Monday, November 10, 2008

Resting on our bitochon

The "preferred" age for marriage has fluctuated depending on external political factors. Generations ago people in Europe married before or in their 20's, then came the war and people got married (or remarried) in their 30's and 40's. Then the age of marriage came down to a "normal" 18-22. There were always some girls and boys who did not find their besherte until they were older. Today it seems like there are so many more older boys and girls still unmatched. All are great kids. Why are they not married yet?

There are a lot of complaints about shadchonim: there are not enough, they only care about certain families, they do not do enough, they do not call back and other typical gripes. Whatever our perception of shadchonim is, should not really be an impediment to finding the right shidduch for your S/D. Sure, a shadchan that takes you from the first moment until the kinyan and beyond, would be great. On the other hand, how many things in this life are handed to us on a platter?

When we look for a job or an apartment, we exert ourselves, go to interviews, talk to everyone we meet, and, in general, leave no stone unturned. If we put our energies and minds to the task of shidduchim as we do with other tasks, the chances of success, with or without a shadchan, will be very good.

After all, do we not say in the 12 Pesukin: If someone says, 'Yagati ve lo matzati, al ta'amin' 'I have searched, and I have not found," don't believe him. (If someone says, "I have not worked hard and I have succeeded," don't believe him. If someone says, "I have worked hard, and I have been successful," believe him! (Moed, Megilla, 6b)): Here it bears repeating that we must do our best and put our best efforts forward without forgetting that our "partner ", the Aibishter, is really doing the lion share of the work and when He deems that it is the right time it will happen.

In my personal experience, only one out of three shiduchim (so far), went through a professional shadchan. Family and close friends were the shliach HKB"H sent for the other two. Our family, friends and neighbors are de facto shadchonim. Let us not wring our hands and say that there are no professional shadchonim who can help us. Let us not complain ad infinitum that most shadchonim these days give us only names and do not really try to match up personalities. In a world that wants everything to be easy and instant (and throwaway) shidduchim are a rude wake up call. Suddently it take effort to accomplish our goal! Why is this surprising to us yidden? Isn't yiddishkeit a training in effort? Do we not put effort in davening, yirat shamayim, keeping mitzvos, doing mivtzoim, learning, teaching etc.? Or do we just coast and do things by rote.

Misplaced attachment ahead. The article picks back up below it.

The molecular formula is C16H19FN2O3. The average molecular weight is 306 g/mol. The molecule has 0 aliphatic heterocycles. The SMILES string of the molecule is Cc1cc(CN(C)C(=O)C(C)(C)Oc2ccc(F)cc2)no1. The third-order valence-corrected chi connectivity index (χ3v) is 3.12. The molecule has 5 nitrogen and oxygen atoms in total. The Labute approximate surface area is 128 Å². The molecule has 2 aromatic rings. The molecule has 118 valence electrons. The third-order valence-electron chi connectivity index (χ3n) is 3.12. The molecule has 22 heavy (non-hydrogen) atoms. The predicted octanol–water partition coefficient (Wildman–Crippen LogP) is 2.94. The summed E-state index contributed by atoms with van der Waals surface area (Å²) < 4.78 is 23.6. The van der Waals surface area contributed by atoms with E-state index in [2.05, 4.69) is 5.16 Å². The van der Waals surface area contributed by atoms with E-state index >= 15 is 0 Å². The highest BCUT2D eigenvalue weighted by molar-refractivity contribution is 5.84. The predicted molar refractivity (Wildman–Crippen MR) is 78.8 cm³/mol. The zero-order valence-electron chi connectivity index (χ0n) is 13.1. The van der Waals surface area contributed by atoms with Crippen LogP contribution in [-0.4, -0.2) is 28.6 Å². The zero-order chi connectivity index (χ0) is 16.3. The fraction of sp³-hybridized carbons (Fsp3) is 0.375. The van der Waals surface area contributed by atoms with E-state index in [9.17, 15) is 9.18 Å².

I heard and explanation about the very oft quoted Gemorah "kashe zivugo shel odom kekrias yamsuf" (which some explain to refer only to Zivug sheini). The speaker (I forgot who it was) mentioned that just like the Yamsuf did not split until the Yidden cried for it to happen and Nachshom ben Aminodov actually went into the waters up to his neck (Sota 37b; Shemos Rabba 21:10), the same way a shidduch needs our comlete immersion (pun intended). The yidden were apprehensive about entering the Yamsuf and Nachshon had enough bitochon to go into the waters. We are all apprehensive about entering the sea of shidduchim, but we must have enough bitochon to do our hishtadlus and rely that HKB"H will bring about a shidduch. Krias Yamsuf happened just before dawn. The same way when one is looking for a shidduch it feels like s/he is in darkness and there is no relief, that is when our davening is the most heartfelt and sincere, and that brings about Hashem's yeshua.

Furthermore, the sea split 12 ways one for each shevet, just as each shevet had their own derech so does each person. Each one should find their own hishtadlus and their own individual path that will bring them to find their zivug.

Shidduchim is a challenge that needs our full effort, and our bitochon. We must believe that Hakodosh Boruch Hu will send us the right shliach and the right zivug for our children. But we also need to do our part. Knowing that it is "beshert" that hashgacha protis will bring us the right match, no matter if from next door or another continent does not mean we wait for it like "manna from heaven". We must search and ask and research, and accept defeat, and sometimes insult. And then it will happen, in a blink, the right one will come along, the research will be uncomplicated, things we thought so important become irrelevant, and we stand with a bright smile accepting congratulations!

What you will see in the following chapters is common sense practical advice. It may be something that makes you exclaim: "duh" (to use current slang), but even if it is obvious to you it may be news to someone else. Bear with me.


rosie said...

I see a lot of older singles who are either afraid of marriage, relationships, decisions, etc. or they overrate themselves. I am tired of the word "amazing". It seems that every girl who ever went to sem is absolutely amazing. People are rated on their outgoingness. Are they head counselors or wallflowers?
There are lots of families out there that raised great kids but who don't have a name that anyone would recognize. Is that like buying off brand cereal? There are people who avoided meeting each other and when they finally met and saw what a great match they were, they could have kicked themselves over the years that they were "too good" for one another. Most shadchanim know that they are in for a tough sell and after seeing that someone is not a very likely customer, they move on to more fertile territory.